In keeping with the welcome trend toward strong female characters in major roles, Walt Disney Pictures has released ``The Journey of Natty Gann,'' the odyssey of a young girl during the depression. She's a spunky kid who copes well with life even though her mother is dead and her father is out of work, like so many others in the 1930s. Her adventure begins when dad finds a job that must be snatched immediately -- and it's far away, at a Northwestern logging camp.
Burdened with guilt but seeing no other choice, he leaves for the forest without so much as a goodbye kiss for Natty, whose care is taken over by an irresponsible neighbor. It's not long before she makes up her mind to join the only parent she has, jumping on a freight car headed for the wilderness.
This is a familiar type of story, and screenwriter Jeanne Rosenberg uses familiar devices in unfolding it. Tough kids and self-seeking grown-ups await Natty (well played by Meredith Salenger) at every turn, but she holds her own in every tight spot, sustained by her native wit and a canine companion she picks up along the way. Predictably for a Walt Disney picture, everything comes out right in the end. Not so predictably, the movie contains a few touches that Walt himself would not have allowed, inc luding four-letter words and bathroom humor as well as a harrowing dogfight scene.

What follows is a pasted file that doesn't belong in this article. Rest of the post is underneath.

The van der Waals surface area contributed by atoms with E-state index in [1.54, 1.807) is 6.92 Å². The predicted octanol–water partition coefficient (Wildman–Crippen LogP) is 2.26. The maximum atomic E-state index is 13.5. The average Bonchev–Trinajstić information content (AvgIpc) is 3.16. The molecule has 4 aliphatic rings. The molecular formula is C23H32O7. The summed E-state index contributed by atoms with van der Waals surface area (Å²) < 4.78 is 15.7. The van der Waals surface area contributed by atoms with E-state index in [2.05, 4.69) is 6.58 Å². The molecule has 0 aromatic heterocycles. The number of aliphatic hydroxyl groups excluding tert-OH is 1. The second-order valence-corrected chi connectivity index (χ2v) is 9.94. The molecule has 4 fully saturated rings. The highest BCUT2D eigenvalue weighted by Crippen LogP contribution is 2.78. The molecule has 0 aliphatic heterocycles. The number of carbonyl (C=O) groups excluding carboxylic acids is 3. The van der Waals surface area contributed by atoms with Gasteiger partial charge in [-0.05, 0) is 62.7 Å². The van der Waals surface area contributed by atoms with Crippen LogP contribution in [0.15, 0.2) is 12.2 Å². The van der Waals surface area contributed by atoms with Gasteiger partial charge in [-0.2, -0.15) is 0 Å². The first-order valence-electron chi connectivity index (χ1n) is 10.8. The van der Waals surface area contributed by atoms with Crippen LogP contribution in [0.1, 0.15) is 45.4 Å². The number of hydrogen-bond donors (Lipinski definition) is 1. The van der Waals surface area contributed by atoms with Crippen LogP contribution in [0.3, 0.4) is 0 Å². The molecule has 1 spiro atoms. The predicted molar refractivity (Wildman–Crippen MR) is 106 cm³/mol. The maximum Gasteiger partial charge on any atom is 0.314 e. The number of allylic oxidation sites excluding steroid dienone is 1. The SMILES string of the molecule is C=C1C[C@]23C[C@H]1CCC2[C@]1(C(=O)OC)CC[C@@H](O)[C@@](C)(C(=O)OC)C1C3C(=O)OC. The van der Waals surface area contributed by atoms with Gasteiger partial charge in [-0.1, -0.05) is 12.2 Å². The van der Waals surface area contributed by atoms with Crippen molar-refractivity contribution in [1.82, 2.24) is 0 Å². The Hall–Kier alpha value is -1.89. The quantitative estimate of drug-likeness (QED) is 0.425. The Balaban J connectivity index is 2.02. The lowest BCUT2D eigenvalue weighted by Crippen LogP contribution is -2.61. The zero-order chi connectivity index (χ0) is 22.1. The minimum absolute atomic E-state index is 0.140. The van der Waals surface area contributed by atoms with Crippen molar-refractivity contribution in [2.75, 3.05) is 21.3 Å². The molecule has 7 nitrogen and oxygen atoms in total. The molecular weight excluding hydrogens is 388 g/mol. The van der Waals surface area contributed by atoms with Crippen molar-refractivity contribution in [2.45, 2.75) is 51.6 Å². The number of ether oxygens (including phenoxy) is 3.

I applaud the care that director Jeremy Kagan put into filming ``Natty Gann,'' which pays close attention to period details in urban and rural scenes alike. I also cheer the decision to focus the peripatetic plot on a girl, even if she's more a tomboy than a feminist at heart. Sturdy role models for young women have been all too rare on screen, and Natty's adventure marks a good step toward a better future.
But there's no overlooking the flaws of ``Natty Gann,'' which is peppered with clich'es and overcooked climaxes. The performances are uneven, the story is rigged, and the ending -- which tries sincerely to be inspirational -- is just corny. This won't bother young viewers who haven't yet run across this sort of thing too many times. Older folks may find themselves yawning, though. If the venerable Disney studio is to survive as a family-oriented production company, it will have to find more original ap proaches that can captivate moviegoers of all ages at once.